A lot of times, when there's a catalog inventory that makes the content of a website, there's no reason to create more content, once the products are up there, they're up there, so what else can you do? A great way to add content and feed the search engines with even more ways to find all these different types of products is to create a blog. So, what do you blog about?
You can blog about a new product that is coming out, you can review a product and you can also ask people who've used the software for feedback, you know - testimonials and that sort of thing. Or have people say hey! here's a way to use the software or the product in a way that maybe wasn't initially intended - that will bring value to the other people who might want to buy.
Also, when making reference to the products in these blog posts, there can be deep links into the page where you can actually buy the product. We've had experience with this and it has increased the internal link popularity and rankings significantly. On the other hand, when you have a blog, you have a RSS feed, so people may subscribe.
If the editorial about the software product is entertaining at all, if there's a personality to it, it can encourage a lot of people to subscribe to it. By doing that, you'll attract attention maybe from other bloggers in the same industry and that can be a great way to attract additional traffic, and can act as a bait if they subscribe. And, if they also have a blog, they will be able to publish, so they might link back to you as well.
Adriana: So, would you feel that blogging is not only for search engine optimization, but also for communicating?
Lee: Sure, there are a lot of reasons to have a blog, so outside of just doing it for SEO and increasing ranking, you can have a blog. One suggestion is that if there is a public relations component to a company's marketing strategy and they are trying to reach out to journalists or they want to make it easy for journalists - let's say - to find their news, they can use a blog to host what's called an online news room or an online press office, right?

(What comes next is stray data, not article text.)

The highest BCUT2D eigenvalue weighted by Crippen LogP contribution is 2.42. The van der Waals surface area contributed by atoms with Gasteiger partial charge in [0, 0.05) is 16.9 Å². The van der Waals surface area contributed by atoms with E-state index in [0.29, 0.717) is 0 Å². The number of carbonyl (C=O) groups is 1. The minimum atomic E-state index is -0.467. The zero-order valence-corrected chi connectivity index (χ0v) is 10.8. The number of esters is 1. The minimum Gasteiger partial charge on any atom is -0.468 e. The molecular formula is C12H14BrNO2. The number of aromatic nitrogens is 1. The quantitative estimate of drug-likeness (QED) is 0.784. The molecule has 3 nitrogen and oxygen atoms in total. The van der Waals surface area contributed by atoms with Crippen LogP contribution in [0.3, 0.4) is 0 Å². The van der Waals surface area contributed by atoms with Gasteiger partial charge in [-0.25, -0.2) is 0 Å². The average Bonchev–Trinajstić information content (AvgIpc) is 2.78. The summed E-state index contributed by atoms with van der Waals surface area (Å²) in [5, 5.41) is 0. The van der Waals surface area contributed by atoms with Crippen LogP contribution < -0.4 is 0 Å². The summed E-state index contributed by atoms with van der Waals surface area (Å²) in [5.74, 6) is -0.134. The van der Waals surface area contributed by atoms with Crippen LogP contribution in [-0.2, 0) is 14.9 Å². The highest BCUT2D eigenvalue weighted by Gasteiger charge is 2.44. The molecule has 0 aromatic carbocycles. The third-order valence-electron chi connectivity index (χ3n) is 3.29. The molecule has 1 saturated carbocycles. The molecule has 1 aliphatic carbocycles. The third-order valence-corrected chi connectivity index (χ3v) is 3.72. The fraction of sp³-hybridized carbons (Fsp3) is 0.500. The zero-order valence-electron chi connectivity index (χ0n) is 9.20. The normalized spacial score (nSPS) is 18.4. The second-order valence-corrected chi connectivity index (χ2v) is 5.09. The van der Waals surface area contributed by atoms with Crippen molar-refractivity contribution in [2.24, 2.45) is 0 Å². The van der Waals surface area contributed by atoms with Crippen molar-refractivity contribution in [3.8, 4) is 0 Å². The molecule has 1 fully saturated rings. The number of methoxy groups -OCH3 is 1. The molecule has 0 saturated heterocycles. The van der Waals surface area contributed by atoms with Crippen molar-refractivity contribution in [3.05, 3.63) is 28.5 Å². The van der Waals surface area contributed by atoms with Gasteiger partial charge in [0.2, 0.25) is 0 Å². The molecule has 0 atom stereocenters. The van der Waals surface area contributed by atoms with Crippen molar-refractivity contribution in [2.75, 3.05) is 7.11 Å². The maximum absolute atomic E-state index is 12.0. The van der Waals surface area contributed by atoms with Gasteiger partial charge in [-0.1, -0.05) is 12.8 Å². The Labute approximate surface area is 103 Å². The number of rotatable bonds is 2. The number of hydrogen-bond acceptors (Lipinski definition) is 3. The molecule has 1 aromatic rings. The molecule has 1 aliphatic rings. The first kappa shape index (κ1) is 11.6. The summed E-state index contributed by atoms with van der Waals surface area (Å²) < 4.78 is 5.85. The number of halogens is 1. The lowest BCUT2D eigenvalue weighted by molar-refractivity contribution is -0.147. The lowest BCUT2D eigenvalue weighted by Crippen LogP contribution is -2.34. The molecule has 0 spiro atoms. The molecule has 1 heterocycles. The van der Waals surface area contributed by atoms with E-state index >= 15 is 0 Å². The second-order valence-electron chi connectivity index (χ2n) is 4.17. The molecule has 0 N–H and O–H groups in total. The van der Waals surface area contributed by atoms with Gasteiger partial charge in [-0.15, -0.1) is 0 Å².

If the editorial about the software product is entertaining at all, if there's a personality to it, it can encourage a lot of people to subscribe to it.
Also, there they can archive all their press releases, they can cover their media before, add high resolutions photos or previous interviews they've done, webinars, white papers, anything that would make it easy for a journalist to write a story about them. So that's another application and certainly there are internal blogs where project teams will blog about something to share knowledge with each other - that wouldn't be a public blog typically, but it's another way to use the software.
Adriana: From your experience, what are the biggest mistakes you come across when it comes to PR online?
Lee: Thinking that optimizing and submitting a press release all by itself is enough to get covered by the media, because it's not. There is an expression, in the US at least, doing something to only see if it works it's like "throwing spaghetti against the wall to see if it sticks", it's kind of a silly thing to do...